capacity state:          ok
charging state:          charged
present rate:            1 mA
remaining capacity:      7800 mAh
present voltage:         13010 mV

the next reading is approximately 20 seconds after being taken off of AC power

present:                 yes
capacity state:          ok
charging state:          discharging
present rate:            1993 mA
remaining capacity:      5456 mAh
present voltage:         12650 mV
share|improve this question
You might want to consider the Properties class to parse out the value pairs. It would make your code quite a bit more readable. –  monksy Aug 20 '11 at 3:43
Does the Properties class sort them out into key/value pairs?? I'll look it up, thank you. –  Lonnie Ribordy Aug 20 '11 at 3:45
Yes, it does... –  monksy Aug 20 '11 at 3:46
what is the value of batteryInfo and batterystate?can u show some code?as i m getting NAN for BufferedReader and it goes into exception. –  Sharad Mhaske Jul 26 '13 at 13:02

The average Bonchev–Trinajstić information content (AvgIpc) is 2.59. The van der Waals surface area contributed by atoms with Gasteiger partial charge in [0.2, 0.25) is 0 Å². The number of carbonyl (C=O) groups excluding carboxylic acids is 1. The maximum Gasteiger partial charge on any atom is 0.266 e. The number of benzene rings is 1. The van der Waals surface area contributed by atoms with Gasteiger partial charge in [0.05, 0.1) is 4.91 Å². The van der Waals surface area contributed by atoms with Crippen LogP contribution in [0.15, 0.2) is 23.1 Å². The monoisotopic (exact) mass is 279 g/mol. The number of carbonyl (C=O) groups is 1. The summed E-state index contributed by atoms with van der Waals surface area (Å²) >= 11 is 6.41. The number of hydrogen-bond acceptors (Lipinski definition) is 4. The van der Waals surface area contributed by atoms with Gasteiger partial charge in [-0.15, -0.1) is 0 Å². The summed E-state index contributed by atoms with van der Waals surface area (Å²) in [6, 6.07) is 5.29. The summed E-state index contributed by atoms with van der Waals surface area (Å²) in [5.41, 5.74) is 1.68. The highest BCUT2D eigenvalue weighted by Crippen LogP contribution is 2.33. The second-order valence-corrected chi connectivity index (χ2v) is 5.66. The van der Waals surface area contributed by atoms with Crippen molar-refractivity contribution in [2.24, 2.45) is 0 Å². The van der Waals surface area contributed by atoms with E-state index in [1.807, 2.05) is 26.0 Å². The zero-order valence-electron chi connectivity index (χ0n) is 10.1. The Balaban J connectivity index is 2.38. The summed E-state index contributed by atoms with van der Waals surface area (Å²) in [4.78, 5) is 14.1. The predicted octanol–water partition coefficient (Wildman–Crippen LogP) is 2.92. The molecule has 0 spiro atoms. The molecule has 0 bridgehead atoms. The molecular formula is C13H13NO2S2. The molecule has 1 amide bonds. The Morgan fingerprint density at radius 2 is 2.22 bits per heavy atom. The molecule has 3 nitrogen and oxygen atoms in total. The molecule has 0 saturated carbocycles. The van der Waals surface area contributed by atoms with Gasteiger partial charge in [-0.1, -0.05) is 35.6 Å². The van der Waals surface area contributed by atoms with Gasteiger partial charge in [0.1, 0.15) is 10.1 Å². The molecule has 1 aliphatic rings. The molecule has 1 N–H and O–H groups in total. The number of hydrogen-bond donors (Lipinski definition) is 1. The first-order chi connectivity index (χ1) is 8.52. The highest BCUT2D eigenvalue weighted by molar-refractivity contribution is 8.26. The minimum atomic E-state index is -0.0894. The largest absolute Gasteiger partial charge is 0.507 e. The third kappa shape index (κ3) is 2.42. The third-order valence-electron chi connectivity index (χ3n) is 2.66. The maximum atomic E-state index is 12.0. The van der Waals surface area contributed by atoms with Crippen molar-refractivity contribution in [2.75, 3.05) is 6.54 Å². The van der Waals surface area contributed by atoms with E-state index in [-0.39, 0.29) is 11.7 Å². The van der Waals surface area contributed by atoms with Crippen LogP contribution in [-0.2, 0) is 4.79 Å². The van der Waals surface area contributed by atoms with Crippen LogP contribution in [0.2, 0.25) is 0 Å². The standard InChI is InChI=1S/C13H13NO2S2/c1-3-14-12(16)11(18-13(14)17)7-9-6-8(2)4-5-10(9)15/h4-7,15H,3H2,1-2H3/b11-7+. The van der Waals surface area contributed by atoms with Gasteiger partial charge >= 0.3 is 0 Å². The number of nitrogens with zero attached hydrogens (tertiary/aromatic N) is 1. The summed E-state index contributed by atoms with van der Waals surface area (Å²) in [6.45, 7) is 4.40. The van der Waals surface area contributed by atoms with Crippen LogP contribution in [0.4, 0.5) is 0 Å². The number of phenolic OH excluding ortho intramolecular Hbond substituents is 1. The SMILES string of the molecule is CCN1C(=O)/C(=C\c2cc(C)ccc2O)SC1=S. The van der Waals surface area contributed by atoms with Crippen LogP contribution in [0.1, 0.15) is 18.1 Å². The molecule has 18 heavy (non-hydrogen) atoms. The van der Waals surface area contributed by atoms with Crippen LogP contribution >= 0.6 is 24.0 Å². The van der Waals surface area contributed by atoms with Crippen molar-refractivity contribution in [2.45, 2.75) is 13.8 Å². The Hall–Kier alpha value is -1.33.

1 Answer 1

up vote 2 down vote accepted

You may be misreading the contents of the info file. present rate and remaining capacity are not measured in the same units -- the former is a discharge rate in milliamps, while the latter is a capacity in milliamp-hours. (If we take current to be distance, these are equivalent to miles-per-hour and miles.)

As such, you can get the predicted "time to empty", given a discharge rate and a remaining capacity, by dividing the capacity by the rate; since the two values are measured in milliamp-hours and milliamps, the result is in hours. Using your last info file as a sample, for instance: